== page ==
Credit: Originally published by Nigerian Tribune | 17 December 2016.
Adriana Marais, a South African theoretical physicist is among a group of 100 people in line to be selected to embark on a one-way trip to Mars known as the Mars One. In this interview with NAZA OKOLI and other journalists, Dr Marais, who is currently doing a research in the field of quantum biology, speaks of her passion and determination to relocate to the Red Planet.
Why I want to move to Mars
Earth is not perfect. The population is growing exponentially, and there are several problems we have created that we may have no way of solving. Take global warming, and the harsh economic policies that have crippled development in many parts of the world. It would be good to have an alternative planet for humans.
About Mars one
We are currently hundred. The number will be reduced further from time to time. It is a one-way trip, and that means the intention is not to return to Earth. We believe the infrastructure already exists to get there. Coming back is another story. Of course, there are no plans for now to come back. The idea is to set up some settlements, to demonstrate the feasibility of living in Mars, and we believe everything else would follow. If people survive, I’m sure there would be many more people willing to move from Earth to Mars, and more technological development would come. So we would be building it; we would be manufacturing fuel on the surface of Mars; we would be building a launch pad for the rockets.
How my life has changed since I made the decision to be a part of the project
For me, being a part of this team is part of the excitement, part of the joy, part of what I am excited about; other people may find it terrifying, but I find it extremely exciting. I guess it is a part of my personality. But we need adventurous people in society. My family and friends are extremely supportive. I have only one friend who isn’t supportive. All my other friends and my family are excited that I am a part of a mission that is important.
Normal daily life
You can compare our daily life with that of astronauts. On Mars, we would lead normal lives. At first though, we would need personalities that are adventurous. There will be no children, at first. There will be a lot of scientists, engineers, because we will need to fix appliances, and there will be doctors as well.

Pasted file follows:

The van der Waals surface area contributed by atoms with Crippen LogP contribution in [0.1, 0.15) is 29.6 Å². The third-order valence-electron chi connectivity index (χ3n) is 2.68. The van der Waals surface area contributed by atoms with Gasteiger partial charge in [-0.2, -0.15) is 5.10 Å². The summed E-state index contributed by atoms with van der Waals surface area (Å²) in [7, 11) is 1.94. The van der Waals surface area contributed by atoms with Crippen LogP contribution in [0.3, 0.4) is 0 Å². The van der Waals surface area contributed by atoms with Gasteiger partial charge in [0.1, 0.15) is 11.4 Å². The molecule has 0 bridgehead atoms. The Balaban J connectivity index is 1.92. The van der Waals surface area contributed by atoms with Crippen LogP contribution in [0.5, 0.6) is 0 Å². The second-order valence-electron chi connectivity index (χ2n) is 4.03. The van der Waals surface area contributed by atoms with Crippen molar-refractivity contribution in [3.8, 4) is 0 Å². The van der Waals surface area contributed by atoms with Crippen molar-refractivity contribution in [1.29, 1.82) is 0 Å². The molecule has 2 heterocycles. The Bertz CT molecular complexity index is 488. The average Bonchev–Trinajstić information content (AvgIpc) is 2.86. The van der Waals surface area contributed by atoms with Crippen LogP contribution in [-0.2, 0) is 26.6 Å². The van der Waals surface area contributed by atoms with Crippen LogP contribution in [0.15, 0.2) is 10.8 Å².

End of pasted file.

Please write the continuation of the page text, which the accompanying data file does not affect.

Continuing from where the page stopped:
Impact on earth
In many ways, it would help encourage the spirit of adventure and exploration. If you are looking at our motivation for moving to Mars, personally it is curiosity. Appliances and equipment that would ensure our survival on earth would be immediately applicable here. I am talking about solar technology, growing crops in small places where the climate is not perfect for growing crops. During the 60s and 70s, more students enrolled in science and engineering degrees than ever before. There was a spike. Why? Because they saw people walking on the moon, and they were inspired to also get involved in the development of technology. So when we step on Mars, whether it’s an ideological thing or just an idea in a child’s head, there will be this idea that we can dream big, and that we can do anything. The internet, the smart-phones, all of these things happened because of these students who studied science in the 60s and 70s. So now, what do we do with these things? What do we do with the internet and the developments in computing?
On the ownership of Mars
Issues like the legal system and how the society works are some of the most interesting aspects of the Mars One Project. But the truth is that we can’t predict how these things would work. I think the spirit of the Mars One Project is that it is a collection of human beings. It is not limited to Europeans or North Americans like the rest of the space programmes. For now, we have citizens from all over the world. And the idea is to ensure there is a voice from every continent. I don’t know what ownership would mean in Mars, but certainly the people that would get there first would determine how the society would work.